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The rows of books at Copperfield's Books in Santa Rosa are lit with sunlight, and seniors can easily amble into the cafe from the parking on both sides. And when store manager Thomas Graham places books of a politically conservative nature on the shelves, his liberal-leaning customers often hide them behind what they consider to be less offensive fare.

But the look and feel of the independent bookstore that has been a community institution for decades is about to change, as the store prepares to move to a new space that's half its current size.

Copperfield's Books will move in October from its prominent location on the corner of Montgomery Drive and Farmers Lane to a smaller space off Hahman Drive in Montgomery Village near the Ross store. Its departure will make room for a new building envisioned to house a restaurant.

"I met my wife here, and all three of my kids have worked here," said store manager Thomas Graham. "I'll miss it terribly."

The change reflects the challenges bookstores are facing as a result of the economic downturn and a shift on the part of readers to online or electronic devices.

A confluence of issues led to the decision to move, said Paul Jaffe, co-owner of Copperfield's Books. The store's lease ended, and the owner could earn higher rent from a new tenant than what the bookstore could afford, Jaffe said. And the building has issues like termites and leaks and needs to be torn down, Graham said.

"With the changes in the book business for the last few years, we really felt we didn't need the space we currently have," Jaffe said. "We still intend to have as many events at Montgomery Village as we've ever had, we'll make sure of that."

Its neighbor, Cold Stone Creamery, also will move to a new location within Montgomery Village. The building will be torn down to make way for a restaurant, but the redwood beams will be retained, said David Codding, owner of Montgomery Village.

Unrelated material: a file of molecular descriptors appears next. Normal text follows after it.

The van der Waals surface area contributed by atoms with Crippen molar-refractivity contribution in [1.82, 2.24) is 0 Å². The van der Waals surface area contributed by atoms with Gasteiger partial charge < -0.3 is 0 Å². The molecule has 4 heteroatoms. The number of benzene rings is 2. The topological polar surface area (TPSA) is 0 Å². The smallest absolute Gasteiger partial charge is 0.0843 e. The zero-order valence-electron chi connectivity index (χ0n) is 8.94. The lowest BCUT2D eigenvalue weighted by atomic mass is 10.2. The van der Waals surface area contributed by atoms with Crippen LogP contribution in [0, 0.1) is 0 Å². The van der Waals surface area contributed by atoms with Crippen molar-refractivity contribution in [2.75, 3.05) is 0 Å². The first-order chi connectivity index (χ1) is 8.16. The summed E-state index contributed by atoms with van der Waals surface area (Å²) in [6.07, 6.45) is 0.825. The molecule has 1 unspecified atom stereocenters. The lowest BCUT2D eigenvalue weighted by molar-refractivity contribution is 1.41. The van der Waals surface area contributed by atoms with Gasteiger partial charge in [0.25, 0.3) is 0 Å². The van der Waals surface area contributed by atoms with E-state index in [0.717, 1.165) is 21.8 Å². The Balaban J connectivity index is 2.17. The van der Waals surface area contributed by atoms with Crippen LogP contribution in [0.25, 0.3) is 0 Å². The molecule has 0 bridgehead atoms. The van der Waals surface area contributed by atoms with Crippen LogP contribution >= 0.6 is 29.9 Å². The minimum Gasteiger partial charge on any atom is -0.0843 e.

The new restaurant will have two or three levels, a glass elevator and an outdoor patio, and will open in about a year, Codding said.

"We're working with several prospective tenants right now," Codding said. "What I want is to create a real anchor there, a draw on that north end."

Copperfield's plans to reopen its cafe at the new location, and Graham will continue to stock the types of books that irk many of his politically charged customers. But a smaller space means less shelves, and to determine where to trim inventory Graham said he will assess book sales over the previous year.

"Poetry doesn't sell very well, but I have three shelves of it," Graham said.

The smaller size will make the store more profitable, and its location will lead to more foot traffic, Graham said.

Shoppers at the store on Tuesday said they hoped the store would retain its extensive children's book section, which recommends reads for every developmental stage.

"I moved to Santa Rosa when I was 3, and I've been coming here since then," said Ellie Vick, 19, of Santa Rosa, who brought her niece Tegan Jesson, 7, to the store. "They always had what I needed."

The staff recommends excellent books for children, said Kyle Fisher, 50, an attorney and father who lives in Kenwood.

"I just don't think you get that kind of care for young readers at bigger bookstores," Fisher said. "I think the rents are becoming more and more unaffordable for locally owned businesses."

Mary Hallock, 87, an author, said Copperfield's was very good to her when her mystery novel was published.

"I love this store, and have come here as long as they existed," Hallock said. "I will follow them wherever they go, providing there is parking."